The Clinton appointment even made sense to conservative talk show commentator Rush Limbaugh. He called it "very brilliant" -- but as a political move to limit Hillary's political aspirations more than tapping her diplomatic skills. Many others with less partisan views are saying, however, that Clinton's diplomatic skills are the very reason to move her to Foggy Bottom; that she and her husband, former President Bill Clinton, will make a formidable foreign policy team.
Nobody saw the Clinton choice coming. Sen. John Kerry of Massachusetts, the 2004 Democratic presidential nominee, was widely seen as the front-runner for the post -- the most important in Obama's Cabinet. And Kerry, who started his career as a Foreign Service officer and is the son of another one, badly wanted the appointment and was pushing hard for it.
Two other names most commonly mentioned were New Mexico Governor and former U.S. Ambassador to the United Nations Bill Richardson and Republican Sen. Richard Lugar of Indiana. Either of them had the makings of an excellent secretary of state.
But the Hillary Clinton appointment could prove ideal for Obama. The president-elect recognizes that despite the standout success of his "grand tour" of Afghanistan, the Middle East and Western Europe in July, he is widely seen as a neophyte in terms of foreign policy and he lacks much personal background with most of the world's leaders. Clinton, who was first lady for eight years and has been one of the most influential and high-profile members of the U.S. Senate for the past eight years, rectifies that shortcoming in a spectacular manner.
Also, during the long, hard-fought Democratic primary election campaign, Clinton carved out for herself a tough and hawkish series of positions on foreign policy. She was especially outspoken on the need to deter Iran from threatening the United States and its ally Israel with nuclear weapons.
By appointing such a forceful figure as his secretary of state, Obama is sending notice to the world that the restructuring of U.S. foreign policy he envisages is not intended to come at the price of making the United States toothless, naive or vulnerable on the world scene.
In terms of political philosophy, the move makes perfect sense. For all the long and intense aspects of their primary election contest, the differences between Obama and Clinton on foreign policy and national security issues were few and far between. Obama even joked at one point in the campaign that any Democratic president would be choosing from the same pool of experts and advisers.
Obama and Clinton are both committed to restoring U.S. prestige and to maintaining U.S. leadership in the world. Both of them favor a drawdown of U.S. forces in Iraq. Both of them are determined to prosecute the war in Afghanistan. Both of them want to improve relations with Russia and defuse tensions while deterring the Kremlin from more risky adventures like its invasion of the former Soviet republic of Georgia in the Caucasus last August.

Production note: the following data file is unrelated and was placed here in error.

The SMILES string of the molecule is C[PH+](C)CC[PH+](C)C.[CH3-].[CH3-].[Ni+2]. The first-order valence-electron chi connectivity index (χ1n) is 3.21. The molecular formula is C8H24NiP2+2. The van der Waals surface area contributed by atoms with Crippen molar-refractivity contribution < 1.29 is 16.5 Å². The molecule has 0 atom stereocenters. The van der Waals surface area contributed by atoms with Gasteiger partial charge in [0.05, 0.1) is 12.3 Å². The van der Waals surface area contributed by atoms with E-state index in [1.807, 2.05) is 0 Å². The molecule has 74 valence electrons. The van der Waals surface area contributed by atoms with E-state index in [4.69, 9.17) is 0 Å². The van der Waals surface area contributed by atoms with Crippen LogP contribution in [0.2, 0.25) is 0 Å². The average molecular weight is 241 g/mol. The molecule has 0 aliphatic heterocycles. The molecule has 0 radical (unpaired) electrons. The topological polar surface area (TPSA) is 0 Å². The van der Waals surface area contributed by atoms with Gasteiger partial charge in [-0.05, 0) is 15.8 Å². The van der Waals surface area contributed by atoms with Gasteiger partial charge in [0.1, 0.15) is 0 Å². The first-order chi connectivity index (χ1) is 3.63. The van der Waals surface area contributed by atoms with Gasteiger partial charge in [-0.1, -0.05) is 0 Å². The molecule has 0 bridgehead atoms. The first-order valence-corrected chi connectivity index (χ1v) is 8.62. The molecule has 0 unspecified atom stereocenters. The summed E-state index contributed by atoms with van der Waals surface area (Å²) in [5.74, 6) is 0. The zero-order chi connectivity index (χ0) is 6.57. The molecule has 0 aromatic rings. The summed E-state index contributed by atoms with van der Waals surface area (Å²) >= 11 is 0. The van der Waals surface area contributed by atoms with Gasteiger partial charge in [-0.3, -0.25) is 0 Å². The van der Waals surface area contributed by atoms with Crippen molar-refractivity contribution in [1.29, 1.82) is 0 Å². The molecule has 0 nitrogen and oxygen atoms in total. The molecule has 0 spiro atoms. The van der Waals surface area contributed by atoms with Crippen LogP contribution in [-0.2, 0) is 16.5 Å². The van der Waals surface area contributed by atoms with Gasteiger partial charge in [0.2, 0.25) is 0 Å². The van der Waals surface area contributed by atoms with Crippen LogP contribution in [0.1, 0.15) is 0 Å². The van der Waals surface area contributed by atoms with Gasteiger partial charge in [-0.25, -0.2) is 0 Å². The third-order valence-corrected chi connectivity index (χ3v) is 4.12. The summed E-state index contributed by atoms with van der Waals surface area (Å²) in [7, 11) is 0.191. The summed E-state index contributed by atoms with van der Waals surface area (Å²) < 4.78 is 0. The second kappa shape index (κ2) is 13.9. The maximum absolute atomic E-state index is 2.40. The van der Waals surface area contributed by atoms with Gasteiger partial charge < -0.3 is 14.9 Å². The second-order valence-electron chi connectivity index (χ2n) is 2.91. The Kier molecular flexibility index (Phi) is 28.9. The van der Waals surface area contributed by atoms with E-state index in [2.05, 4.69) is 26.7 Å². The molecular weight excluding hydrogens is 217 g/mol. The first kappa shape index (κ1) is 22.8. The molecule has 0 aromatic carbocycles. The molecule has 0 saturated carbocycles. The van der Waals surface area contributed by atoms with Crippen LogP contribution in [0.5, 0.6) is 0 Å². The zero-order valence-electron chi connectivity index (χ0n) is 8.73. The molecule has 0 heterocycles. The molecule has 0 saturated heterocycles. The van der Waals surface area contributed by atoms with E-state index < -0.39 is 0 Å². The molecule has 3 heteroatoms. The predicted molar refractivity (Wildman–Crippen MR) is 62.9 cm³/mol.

Politically, the Clinton appointment has potentially rich payoffs for Obama, too. It strengthens his prestige and administration. It reassures American voters that he is not going to be irresponsible or an extremist in his conduct of foreign policy. It removes from her permanent base in the U.S. Senate his greatest potential rival and puts the onus on her to cooperate with him and serve him loyally.
At the same time, the move rewards Clinton in the very area that matters to her most. She has been passionately involved in foreign policy and national security issues during her years in the Senate. A successful term as secretary of state would remove the greatest criticism leveled against her, that she still lacks any direct executive experience and that she has been a poor administrator. If her term as secretary of state works out well, she could still look at the possibility of wining a presidential term in her own right eight years from now.
Finally, the move rewards Clinton for her effectiveness and loyalty in bringing most of her own supporters into the Obama camp in the presidential election. The Democratic Party was badly divided between the two factions when the long primary campaign finally ended and Republican presidential nominee Sen. John McCain of Arizona was hopeful he could pick up a lot of working-class and female Democratic grassroots supporters who were angry that Clinton had lost. But the overwhelming majority of them heeded Clinton's call and rallied to Obama in the general election.
Obama is obviously running a risk in recruiting such an intelligent, forceful, experienced and confident figure, whose own presidential hopes he dashed, to serve as his main foreign policy lieutenant.
President Woodrow Wilson came to regret appointing William Jennings Bryan as secretary of state in 1913, and President Harry S. Truman had to get rid of Sen. James Byrnes as his secretary of state in the 1940s precisely because of such personality clashes. But Abraham Lincoln got valuable service out of William Henry Seward as his secretary of state during the U.S. Civil War. Obama, confident and bold in his policy calls, expects to walk in Lincoln's footsteps.
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